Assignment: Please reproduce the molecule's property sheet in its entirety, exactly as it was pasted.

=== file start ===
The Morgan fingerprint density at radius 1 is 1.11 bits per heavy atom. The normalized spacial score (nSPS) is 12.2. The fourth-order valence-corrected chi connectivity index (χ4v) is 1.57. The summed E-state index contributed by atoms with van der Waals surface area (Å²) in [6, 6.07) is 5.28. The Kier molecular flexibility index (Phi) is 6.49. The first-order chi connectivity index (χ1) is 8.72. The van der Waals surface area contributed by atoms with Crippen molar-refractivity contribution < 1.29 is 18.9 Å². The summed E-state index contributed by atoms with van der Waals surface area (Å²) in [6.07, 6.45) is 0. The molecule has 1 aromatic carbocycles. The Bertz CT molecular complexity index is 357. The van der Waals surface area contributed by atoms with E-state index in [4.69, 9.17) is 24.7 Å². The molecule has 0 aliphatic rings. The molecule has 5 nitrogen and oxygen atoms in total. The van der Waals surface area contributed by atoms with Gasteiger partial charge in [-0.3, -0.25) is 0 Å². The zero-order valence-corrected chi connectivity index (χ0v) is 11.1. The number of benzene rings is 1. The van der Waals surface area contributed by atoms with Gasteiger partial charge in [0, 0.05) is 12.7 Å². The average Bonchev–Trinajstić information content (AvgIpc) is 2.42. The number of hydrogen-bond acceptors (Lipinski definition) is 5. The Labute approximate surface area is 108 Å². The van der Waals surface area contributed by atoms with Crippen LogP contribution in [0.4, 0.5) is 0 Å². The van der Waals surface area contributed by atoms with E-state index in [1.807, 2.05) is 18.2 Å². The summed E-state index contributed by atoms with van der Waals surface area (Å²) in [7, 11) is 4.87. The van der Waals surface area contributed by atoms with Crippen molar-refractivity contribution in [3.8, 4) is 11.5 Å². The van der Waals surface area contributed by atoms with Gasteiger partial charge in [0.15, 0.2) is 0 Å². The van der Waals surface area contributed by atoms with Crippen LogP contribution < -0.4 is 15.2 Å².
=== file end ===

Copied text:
The Morgan fingerprint density at radius 1 is 1.11 bits per heavy atom. The normalized spacial score (nSPS) is 12.2. The fourth-order valence-corrected chi connectivity index (χ4v) is 1.57. The summed E-state index contributed by atoms with van der Waals surface area (Å²) in [6, 6.07) is 5.28. The Kier molecular flexibility index (Phi) is 6.49. The first-order chi connectivity index (χ1) is 8.72. The van der Waals surface area contributed by atoms with Crippen molar-refractivity contribution < 1.29 is 18.9 Å². The summed E-state index contributed by atoms with van der Waals surface area (Å²) in [6.07, 6.45) is 0. The molecule has 1 aromatic carbocycles. The Bertz CT molecular complexity index is 357. The van der Waals surface area contributed by atoms with E-state index in [4.69, 9.17) is 24.7 Å². The molecule has 0 aliphatic rings. The molecule has 5 nitrogen and oxygen atoms in total. The van der Waals surface area contributed by atoms with Gasteiger partial charge in [-0.3, -0.25) is 0 Å². The zero-order valence-corrected chi connectivity index (χ0v) is 11.1. The number of benzene rings is 1. The van der Waals surface area contributed by atoms with Gasteiger partial charge in [0, 0.05) is 12.7 Å². The average Bonchev–Trinajstić information content (AvgIpc) is 2.42. The number of hydrogen-bond acceptors (Lipinski definition) is 5. The Labute approximate surface area is 108 Å². The van der Waals surface area contributed by atoms with Crippen LogP contribution in [0.4, 0.5) is 0 Å². The van der Waals surface area contributed by atoms with E-state index in [1.807, 2.05) is 18.2 Å². The summed E-state index contributed by atoms with van der Waals surface area (Å²) in [7, 11) is 4.87. The van der Waals surface area contributed by atoms with Crippen molar-refractivity contribution in [3.8, 4) is 11.5 Å². The van der Waals surface area contributed by atoms with Gasteiger partial charge in [0.15, 0.2) is 0 Å². The van der Waals surface area contributed by atoms with Crippen LogP contribution < -0.4 is 15.2 Å².